We recently completed this unit on seasons in my classroom. As I teach lessons, I like to incorporate books and technology. The book I included in this unit was a book titled “The Four Seasons” by Rozanne Lanczak Williams. I read the book each day for a week and talked about various seasons we have in New England. Each day of the week, I talked about one of the four seasons in the unit (summer, winter, fall and spring). I used the iPad and on the iPad, I used the application called “The Four Seasons” (see picture below).  On the last day of the unit, a book of seasons was made. I also used concrete materials for the students in my class who don’t see well. I also used pictures from the Boardmaker program (the pictures you see below on the pages to the left of the book) giving each student a field of two choices during the lesson. For example, I asked each student to choose which picture is the season of summer and which picture is the season of winter.  Using Boardmaker pictures and having the concrete materials in the booklet is great for students with low vision and students with special needs. Below are the pictures of the students taken during the lesson.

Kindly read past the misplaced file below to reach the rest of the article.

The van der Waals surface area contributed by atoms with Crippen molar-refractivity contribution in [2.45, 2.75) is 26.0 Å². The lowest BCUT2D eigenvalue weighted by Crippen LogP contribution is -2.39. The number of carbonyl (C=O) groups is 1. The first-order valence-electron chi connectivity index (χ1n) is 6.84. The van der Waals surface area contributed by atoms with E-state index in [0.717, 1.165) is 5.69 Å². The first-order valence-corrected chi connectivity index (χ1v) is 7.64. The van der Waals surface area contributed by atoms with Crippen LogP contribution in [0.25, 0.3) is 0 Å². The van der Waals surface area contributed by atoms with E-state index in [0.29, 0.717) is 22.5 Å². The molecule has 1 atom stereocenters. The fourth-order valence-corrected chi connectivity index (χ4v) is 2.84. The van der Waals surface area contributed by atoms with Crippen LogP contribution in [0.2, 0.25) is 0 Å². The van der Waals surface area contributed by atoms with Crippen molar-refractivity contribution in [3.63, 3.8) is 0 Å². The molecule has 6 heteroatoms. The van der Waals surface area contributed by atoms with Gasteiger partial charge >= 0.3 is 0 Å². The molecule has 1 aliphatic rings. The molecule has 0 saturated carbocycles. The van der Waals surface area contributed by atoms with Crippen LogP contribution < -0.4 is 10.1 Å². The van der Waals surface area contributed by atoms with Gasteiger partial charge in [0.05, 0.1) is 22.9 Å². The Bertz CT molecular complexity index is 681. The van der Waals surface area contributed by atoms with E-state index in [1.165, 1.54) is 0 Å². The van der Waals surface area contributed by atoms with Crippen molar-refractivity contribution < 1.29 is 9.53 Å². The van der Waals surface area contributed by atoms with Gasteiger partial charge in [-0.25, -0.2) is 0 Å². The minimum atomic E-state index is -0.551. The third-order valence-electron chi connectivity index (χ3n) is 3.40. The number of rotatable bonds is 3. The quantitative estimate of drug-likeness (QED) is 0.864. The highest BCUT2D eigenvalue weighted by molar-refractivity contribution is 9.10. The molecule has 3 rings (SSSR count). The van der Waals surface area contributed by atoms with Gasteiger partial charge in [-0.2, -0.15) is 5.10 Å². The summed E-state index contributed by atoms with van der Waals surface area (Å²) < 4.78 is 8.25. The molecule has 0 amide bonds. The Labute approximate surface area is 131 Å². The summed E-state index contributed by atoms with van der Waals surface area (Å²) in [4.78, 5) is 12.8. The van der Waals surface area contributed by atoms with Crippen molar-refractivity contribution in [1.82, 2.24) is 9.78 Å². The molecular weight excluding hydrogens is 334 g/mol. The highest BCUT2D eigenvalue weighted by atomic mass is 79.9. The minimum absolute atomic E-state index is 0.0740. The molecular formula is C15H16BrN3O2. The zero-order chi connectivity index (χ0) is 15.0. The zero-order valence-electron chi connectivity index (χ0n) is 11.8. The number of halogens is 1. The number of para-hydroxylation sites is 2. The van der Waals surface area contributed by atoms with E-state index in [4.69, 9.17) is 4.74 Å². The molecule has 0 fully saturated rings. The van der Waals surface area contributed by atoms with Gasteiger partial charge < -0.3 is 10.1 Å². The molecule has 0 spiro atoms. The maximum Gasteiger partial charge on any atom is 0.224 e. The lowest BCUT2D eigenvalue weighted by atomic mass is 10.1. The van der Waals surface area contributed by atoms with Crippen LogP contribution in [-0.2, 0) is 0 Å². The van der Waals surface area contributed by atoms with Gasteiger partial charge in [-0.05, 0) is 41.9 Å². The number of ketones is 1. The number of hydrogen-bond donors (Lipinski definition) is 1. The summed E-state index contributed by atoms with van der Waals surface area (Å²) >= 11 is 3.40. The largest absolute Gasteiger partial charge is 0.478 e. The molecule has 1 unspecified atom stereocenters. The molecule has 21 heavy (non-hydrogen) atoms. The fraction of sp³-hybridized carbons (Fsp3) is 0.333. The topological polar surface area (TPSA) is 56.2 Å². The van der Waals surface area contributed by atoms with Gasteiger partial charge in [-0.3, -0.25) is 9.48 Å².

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The “Four Seasons” booklet cover page

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Spring

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fall

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summer

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winter

 

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My Unit on Feelings For Educators and Families

My Unit on Feelings 

Unit: Feelings Subject: ELA (vocabulary)

Materials used during the unit: mirror, iPad, Scholastic book titled “Feelings” by Susan Canizares, construction paper, pipe cleaners (for the mouths on the faces), Boardmaker symbols of the feelings of happy, sad,  mad, scared, and excited